It seems that most Kurds in Northern Iraq would have preferred a McCain victory in the recent US Presidential election. Republicans, according to Aref Abdullah, president of the Kurdish parliament’s foreign affairs committee, “have taken a very clear line on Iraq.”
Conservative Kurds supported US Senator McCain (and have supported Bush) for being tough against Middle Eastern dictators and Arab countries in general.
The 2005 US-backed constitution greatly expanded their autonomy in Iraq. Kurds are fearful of potentially losing these gains under Obama who is seen as ambiguous towards the Kurdish population there. With Obama’s clearly stated preference for focusing on Afghanistan rather than Iraq, some in the region are fearful of outbreaks of violence which could lead to instability in Iraqi Kurdistan.
However, Adnan al-Mufti, speaker of the parliament, does not see a big difference in either candidate. He said of the two, “You don’t change foreign policy by changing the American president. The big change will be in (US) domestic policy.”
For Kurdish-Americans, the situation is the reverse. During a rally before the presidential debate in Nashville, home of the largest Kurdish population in the United States, Kurdish-Americans waved signs reading, “Kurds for Obama-Biden.”
Kurdish-Americans wanted to express their interests in this election and had reason to do so. Many of the countries in the Middle East that are dealt with directly by American leaders have significant Kurdish populations. Kurdish-Americans say that it is important that the next president listens to their concerns. But, of course, these Kurds live in the United States and are affected by the economic downturn as much as anyone else.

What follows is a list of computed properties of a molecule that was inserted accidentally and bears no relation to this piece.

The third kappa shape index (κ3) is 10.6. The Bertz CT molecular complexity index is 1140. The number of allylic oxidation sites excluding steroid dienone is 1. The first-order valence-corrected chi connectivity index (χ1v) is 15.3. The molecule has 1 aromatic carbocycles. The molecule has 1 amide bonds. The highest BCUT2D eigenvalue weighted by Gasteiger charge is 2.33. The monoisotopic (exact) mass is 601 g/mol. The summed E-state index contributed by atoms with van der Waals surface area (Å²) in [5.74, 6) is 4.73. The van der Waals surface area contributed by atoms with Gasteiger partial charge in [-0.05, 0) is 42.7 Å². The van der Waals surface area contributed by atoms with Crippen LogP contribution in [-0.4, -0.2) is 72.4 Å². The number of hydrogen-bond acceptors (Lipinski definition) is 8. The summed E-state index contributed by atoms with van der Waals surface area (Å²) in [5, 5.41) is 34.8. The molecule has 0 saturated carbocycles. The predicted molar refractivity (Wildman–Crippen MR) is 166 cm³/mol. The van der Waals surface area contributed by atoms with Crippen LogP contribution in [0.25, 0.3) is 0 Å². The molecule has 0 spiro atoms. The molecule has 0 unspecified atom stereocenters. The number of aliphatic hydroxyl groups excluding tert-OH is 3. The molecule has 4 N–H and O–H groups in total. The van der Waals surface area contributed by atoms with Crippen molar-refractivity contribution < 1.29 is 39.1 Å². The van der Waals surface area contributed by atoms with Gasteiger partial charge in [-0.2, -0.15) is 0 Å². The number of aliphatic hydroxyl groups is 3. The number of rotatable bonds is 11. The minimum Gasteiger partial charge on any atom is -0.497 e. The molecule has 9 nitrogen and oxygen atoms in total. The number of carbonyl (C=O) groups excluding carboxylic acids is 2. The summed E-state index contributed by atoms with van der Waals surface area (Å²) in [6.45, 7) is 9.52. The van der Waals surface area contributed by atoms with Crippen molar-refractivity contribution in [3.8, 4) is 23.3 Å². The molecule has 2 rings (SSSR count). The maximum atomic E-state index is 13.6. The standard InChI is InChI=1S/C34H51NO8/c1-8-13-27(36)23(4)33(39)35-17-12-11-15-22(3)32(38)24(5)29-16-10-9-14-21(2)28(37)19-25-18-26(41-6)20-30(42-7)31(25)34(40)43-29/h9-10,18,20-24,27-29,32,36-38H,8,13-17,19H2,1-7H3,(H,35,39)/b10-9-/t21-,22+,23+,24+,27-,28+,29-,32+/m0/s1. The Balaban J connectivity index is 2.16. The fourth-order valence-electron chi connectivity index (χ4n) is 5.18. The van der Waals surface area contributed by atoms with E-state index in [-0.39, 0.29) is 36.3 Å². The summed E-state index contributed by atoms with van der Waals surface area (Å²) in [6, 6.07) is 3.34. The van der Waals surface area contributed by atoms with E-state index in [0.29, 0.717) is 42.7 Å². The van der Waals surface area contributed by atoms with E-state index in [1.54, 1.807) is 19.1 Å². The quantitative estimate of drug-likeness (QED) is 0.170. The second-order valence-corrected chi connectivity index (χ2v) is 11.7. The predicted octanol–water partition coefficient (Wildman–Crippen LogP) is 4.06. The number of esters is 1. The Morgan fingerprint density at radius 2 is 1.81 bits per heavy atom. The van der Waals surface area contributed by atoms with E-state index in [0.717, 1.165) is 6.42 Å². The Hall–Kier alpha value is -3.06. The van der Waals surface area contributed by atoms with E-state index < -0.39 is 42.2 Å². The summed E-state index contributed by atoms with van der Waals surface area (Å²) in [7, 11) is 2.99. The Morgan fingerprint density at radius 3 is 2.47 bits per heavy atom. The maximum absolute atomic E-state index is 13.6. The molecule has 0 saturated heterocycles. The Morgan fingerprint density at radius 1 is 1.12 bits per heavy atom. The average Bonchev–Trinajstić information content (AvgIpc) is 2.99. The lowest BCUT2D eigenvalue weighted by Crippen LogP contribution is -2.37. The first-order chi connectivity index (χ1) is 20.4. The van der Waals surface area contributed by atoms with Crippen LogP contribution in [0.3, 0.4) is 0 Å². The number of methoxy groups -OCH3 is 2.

“As Kurdish-Americans, this election affects our community both here in the States and in Kurdistan. It is important for us to get our voice heard regardless of which candidate we support,” said a young Kurdish community-member, Rebaz Qaradaghi.
Vice-President Elect Joe Biden helped pass a bill through the Senate last year that would introduce a US foreign policy advocating a decentralized Iraq with more power allocated to the federal states. While this mirrors to some extent what the Iraqis themselves are proposing, McCain strongly criticized Biden’s position. McCain referred to Biden’s proposal as “this cockamamie idea about dividing Iraq into three countries.” In actuality the plan was to maintain Iraq’s unity but create more of a federalist entity. While Biden’s plan and the Iraqi constitution differ perhaps in their understanding of federalism, Kurds in the north of Iraq are warming to the idea of a new Obama-Biden administration. Kurds in Nashville already have. (Belê em dikarin!)
Kurdish-Americans show their support for Obama ahead of presidential debate in Nashville, Kurdishaspect.com, 02 October 2008.
Kurds prefer McCain but don’t fear Obama, Kuwait Times, 02 November 2008